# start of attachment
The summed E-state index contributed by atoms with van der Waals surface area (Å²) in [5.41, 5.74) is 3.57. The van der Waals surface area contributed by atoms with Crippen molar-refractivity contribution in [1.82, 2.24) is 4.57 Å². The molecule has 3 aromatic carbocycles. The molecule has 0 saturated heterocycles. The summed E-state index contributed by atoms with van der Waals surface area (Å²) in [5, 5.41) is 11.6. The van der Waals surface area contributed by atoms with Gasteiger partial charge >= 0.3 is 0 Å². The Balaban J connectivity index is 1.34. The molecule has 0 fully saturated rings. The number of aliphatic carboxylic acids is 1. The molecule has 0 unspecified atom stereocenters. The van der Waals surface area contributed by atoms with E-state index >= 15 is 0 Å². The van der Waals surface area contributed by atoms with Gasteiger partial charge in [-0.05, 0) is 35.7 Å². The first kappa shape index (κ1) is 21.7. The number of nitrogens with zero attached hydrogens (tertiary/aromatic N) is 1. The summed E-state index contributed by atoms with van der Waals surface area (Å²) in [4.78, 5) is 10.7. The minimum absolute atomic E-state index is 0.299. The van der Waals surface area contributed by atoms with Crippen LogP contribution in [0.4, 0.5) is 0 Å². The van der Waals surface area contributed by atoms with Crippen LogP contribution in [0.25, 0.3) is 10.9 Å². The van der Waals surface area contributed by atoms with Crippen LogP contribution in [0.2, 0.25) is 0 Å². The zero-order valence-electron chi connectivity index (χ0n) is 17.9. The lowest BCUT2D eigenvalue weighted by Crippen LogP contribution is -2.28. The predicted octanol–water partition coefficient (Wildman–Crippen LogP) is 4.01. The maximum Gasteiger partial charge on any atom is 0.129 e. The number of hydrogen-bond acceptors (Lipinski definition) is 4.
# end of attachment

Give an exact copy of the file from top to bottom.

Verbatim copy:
The summed E-state index contributed by atoms with van der Waals surface area (Å²) in [5.41, 5.74) is 3.57. The van der Waals surface area contributed by atoms with Crippen molar-refractivity contribution in [1.82, 2.24) is 4.57 Å². The molecule has 3 aromatic carbocycles. The molecule has 0 saturated heterocycles. The summed E-state index contributed by atoms with van der Waals surface area (Å²) in [5, 5.41) is 11.6. The van der Waals surface area contributed by atoms with Gasteiger partial charge >= 0.3 is 0 Å². The Balaban J connectivity index is 1.34. The molecule has 0 fully saturated rings. The number of aliphatic carboxylic acids is 1. The molecule has 0 unspecified atom stereocenters. The van der Waals surface area contributed by atoms with E-state index >= 15 is 0 Å². The van der Waals surface area contributed by atoms with Gasteiger partial charge in [-0.05, 0) is 35.7 Å². The first kappa shape index (κ1) is 21.7. The number of nitrogens with zero attached hydrogens (tertiary/aromatic N) is 1. The summed E-state index contributed by atoms with van der Waals surface area (Å²) in [4.78, 5) is 10.7. The minimum absolute atomic E-state index is 0.299. The van der Waals surface area contributed by atoms with Crippen LogP contribution in [0.4, 0.5) is 0 Å². The van der Waals surface area contributed by atoms with Crippen LogP contribution in [0.25, 0.3) is 10.9 Å². The van der Waals surface area contributed by atoms with Crippen LogP contribution in [0.2, 0.25) is 0 Å². The zero-order valence-electron chi connectivity index (χ0n) is 17.9. The lowest BCUT2D eigenvalue weighted by Crippen LogP contribution is -2.28. The predicted octanol–water partition coefficient (Wildman–Crippen LogP) is 4.01. The maximum Gasteiger partial charge on any atom is 0.129 e. The number of hydrogen-bond acceptors (Lipinski definition) is 4.